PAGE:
Even if you don't have that kind of cash, you can qualify for a big-money tournament here in Vegas. This Friday, the last Friday of the Santa Anita meet, is the last day of the Coast Casinos' free $2,000 handicapping contests. But starting next Wednesday, opening day at Hollywood Park, Coast is sponsoring a free $2,500 pick five contest every Wednesday, Thursday, and Friday through July 9.

Each player gets one entry and will select the first five races at Hollywood. Players receive points based on a mythical win-place-show wager, plus bonus points based on their horses' finish position. When Hollywood races on Friday nights starting May 7, the fifth through ninth races at an afternoon track will be substituted.

There will be a $1,500 daily prize to be paid to the contestant who compiles the most points. A $1,000 progressive jackpot will be paid to a contestant who goes 5 for 5. If no one has a perfect ticket, the bonus will be carried over to the next contest day with another $1,000 added to the jackpot.

But here's where the really big money comes into play: The person who accumulates the most points from all the contests through July 9 will earn a free berth into the $1 million Horseplayers World Series on January 27-29. In addition, the contestant earning the most points during shorter time frames (April 21 through May 21, May 26 through June 18, and June 23 through July 9) will also earn a free berth to the World Series.

Station Casinos adds Derby futures

Station Casinos added Kentucky Derby futures this past week. When looking over future-book prices around town, they are often skewed by how much money has already been bet, so Station's prices give a fresh look at what the morning line prices might be the week of the Derby.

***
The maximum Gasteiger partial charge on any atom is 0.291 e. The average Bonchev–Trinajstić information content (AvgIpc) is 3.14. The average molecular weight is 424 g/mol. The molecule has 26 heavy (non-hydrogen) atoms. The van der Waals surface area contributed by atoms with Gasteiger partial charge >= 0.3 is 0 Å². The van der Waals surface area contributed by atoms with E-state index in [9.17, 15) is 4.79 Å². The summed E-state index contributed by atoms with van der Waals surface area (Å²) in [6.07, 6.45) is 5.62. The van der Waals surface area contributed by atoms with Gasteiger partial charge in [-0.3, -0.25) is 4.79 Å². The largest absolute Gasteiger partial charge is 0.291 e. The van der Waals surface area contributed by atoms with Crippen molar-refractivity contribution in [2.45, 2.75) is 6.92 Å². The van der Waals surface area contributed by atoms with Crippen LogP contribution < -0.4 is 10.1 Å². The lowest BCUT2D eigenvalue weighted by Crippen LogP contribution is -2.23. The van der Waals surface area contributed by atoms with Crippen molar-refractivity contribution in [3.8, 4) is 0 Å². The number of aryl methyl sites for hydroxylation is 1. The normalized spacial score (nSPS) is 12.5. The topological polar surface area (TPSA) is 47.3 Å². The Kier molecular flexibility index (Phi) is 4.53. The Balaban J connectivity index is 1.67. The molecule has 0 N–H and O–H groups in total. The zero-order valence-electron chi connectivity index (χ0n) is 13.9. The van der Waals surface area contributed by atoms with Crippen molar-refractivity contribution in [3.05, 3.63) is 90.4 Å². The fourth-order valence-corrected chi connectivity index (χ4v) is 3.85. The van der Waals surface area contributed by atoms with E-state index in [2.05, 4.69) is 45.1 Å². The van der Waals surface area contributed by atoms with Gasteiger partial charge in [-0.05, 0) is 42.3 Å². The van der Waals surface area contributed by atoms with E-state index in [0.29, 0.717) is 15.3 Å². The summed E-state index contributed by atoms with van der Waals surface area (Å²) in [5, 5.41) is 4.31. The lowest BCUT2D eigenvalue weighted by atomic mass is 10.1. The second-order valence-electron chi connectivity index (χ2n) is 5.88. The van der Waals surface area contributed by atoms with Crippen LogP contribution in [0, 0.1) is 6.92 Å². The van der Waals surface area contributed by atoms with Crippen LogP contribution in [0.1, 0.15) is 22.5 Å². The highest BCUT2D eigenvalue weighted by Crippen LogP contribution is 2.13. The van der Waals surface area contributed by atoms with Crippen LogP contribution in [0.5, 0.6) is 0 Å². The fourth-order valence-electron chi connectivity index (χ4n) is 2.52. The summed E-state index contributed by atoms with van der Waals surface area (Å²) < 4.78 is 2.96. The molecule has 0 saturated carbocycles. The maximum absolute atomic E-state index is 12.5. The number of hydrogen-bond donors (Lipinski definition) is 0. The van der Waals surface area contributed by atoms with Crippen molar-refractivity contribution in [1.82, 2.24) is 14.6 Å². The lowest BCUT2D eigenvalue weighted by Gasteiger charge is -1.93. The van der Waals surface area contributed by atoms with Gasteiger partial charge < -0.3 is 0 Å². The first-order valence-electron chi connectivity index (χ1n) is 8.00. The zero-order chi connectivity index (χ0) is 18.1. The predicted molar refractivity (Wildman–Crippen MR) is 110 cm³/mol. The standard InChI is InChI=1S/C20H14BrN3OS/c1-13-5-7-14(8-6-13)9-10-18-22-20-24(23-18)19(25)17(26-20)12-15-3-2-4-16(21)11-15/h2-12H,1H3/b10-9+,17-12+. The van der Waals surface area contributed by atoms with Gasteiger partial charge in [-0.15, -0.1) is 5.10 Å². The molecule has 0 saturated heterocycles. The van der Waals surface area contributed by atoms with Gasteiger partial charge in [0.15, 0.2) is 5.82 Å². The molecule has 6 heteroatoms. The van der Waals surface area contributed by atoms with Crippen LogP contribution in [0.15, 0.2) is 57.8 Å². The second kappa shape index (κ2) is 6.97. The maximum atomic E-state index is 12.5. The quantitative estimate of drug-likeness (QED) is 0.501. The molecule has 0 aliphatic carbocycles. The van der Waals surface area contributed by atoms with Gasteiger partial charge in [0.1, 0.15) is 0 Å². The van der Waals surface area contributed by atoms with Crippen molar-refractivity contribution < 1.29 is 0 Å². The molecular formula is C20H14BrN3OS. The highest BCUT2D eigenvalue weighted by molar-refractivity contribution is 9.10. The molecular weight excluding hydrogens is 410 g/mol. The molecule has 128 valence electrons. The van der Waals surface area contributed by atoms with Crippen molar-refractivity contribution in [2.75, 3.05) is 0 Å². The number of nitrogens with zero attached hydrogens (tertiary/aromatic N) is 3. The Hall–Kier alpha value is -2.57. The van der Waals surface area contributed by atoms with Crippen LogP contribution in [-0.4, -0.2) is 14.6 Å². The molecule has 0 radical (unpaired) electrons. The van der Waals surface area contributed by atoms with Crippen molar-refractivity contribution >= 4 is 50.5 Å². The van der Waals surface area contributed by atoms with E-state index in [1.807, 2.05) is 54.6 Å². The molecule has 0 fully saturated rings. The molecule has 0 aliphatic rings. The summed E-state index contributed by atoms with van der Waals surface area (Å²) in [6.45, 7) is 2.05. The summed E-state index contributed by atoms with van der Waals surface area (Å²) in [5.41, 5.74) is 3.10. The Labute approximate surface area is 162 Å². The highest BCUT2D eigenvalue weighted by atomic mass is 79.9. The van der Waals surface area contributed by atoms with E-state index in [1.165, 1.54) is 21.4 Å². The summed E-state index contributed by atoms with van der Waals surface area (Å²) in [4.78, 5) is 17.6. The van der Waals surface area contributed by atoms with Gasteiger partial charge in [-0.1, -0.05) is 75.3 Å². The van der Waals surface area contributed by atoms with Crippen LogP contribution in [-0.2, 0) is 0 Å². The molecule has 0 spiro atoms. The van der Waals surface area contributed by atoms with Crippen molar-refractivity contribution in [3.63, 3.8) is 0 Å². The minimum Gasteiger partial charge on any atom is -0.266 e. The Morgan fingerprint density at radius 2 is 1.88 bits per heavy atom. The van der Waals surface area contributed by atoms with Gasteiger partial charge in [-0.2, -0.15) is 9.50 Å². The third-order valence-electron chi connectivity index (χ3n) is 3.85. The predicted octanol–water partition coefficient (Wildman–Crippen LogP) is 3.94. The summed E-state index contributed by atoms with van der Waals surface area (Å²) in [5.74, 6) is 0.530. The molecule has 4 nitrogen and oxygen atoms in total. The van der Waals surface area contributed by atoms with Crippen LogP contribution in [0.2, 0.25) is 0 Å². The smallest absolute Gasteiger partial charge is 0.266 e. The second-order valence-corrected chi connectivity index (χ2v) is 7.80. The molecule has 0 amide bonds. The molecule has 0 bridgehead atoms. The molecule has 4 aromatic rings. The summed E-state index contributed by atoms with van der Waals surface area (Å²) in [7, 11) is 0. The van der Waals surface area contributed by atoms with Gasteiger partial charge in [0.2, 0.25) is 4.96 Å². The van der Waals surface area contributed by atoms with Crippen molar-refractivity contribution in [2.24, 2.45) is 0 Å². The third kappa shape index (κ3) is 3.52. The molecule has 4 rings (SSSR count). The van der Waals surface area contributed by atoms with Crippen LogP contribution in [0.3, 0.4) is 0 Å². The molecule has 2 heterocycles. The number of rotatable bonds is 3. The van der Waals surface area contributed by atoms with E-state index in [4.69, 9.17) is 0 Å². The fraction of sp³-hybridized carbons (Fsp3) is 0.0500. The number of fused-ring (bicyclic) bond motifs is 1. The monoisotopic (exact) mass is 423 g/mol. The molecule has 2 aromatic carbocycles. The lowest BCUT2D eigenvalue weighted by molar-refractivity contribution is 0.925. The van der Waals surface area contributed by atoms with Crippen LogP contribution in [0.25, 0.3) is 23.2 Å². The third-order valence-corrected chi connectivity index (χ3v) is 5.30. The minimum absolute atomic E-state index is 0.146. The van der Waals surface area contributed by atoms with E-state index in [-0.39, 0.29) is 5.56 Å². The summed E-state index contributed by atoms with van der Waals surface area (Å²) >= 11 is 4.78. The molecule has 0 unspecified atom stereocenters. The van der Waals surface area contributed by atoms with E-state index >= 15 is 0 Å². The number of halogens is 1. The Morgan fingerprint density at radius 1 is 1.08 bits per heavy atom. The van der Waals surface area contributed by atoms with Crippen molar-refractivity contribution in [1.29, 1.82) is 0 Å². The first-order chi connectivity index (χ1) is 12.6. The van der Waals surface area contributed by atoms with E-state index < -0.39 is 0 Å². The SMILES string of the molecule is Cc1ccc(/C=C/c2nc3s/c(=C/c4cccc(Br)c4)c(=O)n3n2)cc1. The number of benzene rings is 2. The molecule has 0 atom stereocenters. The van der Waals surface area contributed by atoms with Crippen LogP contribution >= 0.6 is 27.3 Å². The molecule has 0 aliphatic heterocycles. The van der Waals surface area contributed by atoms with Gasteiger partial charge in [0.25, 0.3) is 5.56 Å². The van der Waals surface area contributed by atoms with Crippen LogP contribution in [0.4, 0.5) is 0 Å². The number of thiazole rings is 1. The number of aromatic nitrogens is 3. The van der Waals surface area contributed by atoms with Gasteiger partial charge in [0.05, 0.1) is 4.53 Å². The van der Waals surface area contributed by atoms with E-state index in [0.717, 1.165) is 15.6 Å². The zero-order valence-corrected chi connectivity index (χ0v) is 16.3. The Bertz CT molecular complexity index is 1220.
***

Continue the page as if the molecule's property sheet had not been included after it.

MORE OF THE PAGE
Tapit is the favorite at 4-1, followed by Smarty Jones (5-1), Master David (7-1), Eddington (7-1), The Cliff's Edge (8-1), and Imperialism, Lion Heart, Rock Hard Ten, Read the Footnotes, and Borrego, all at 10-1. In all, 23 horses are listed, and, unlike other fixed-odds offerings in Las Vegas, there is a field bet. It opened at 10-1 and was still there as of noon Wednesday.

Big baseball dogs bark early, often

Sports books have their smallest profit margin (traditionally around 3 percent) during baseball season. With no point spreads involved on straight bets and the availability of 10-cent lines (as opposed to the 20-cent gap in other sports), baseball is considered the most beatable sport.

Bettors have proven that adage so far this season. Sports book operators around town are struggling to make any kind of profit, and bettors are cashing in on the underdogs and hitting their share of parlays.

And it's not just small-priced dogs that are getting the money. Through Tuesday night's action, half of the 2-1 underdogs - 6 out of 12 - have won their games outright. If you had placed $100 on each 2-1 dog, you would be up $700 (or 7 units) already this season. Big-name pitchers who have lost in that situation are the Yankees' Mike Mussina and Jose Contreras, the Diamondbacks' Randy Johnson, the Blue Jays' Roy Halladay, the A's Barry Zito, and the Cardinals' Mike Morris.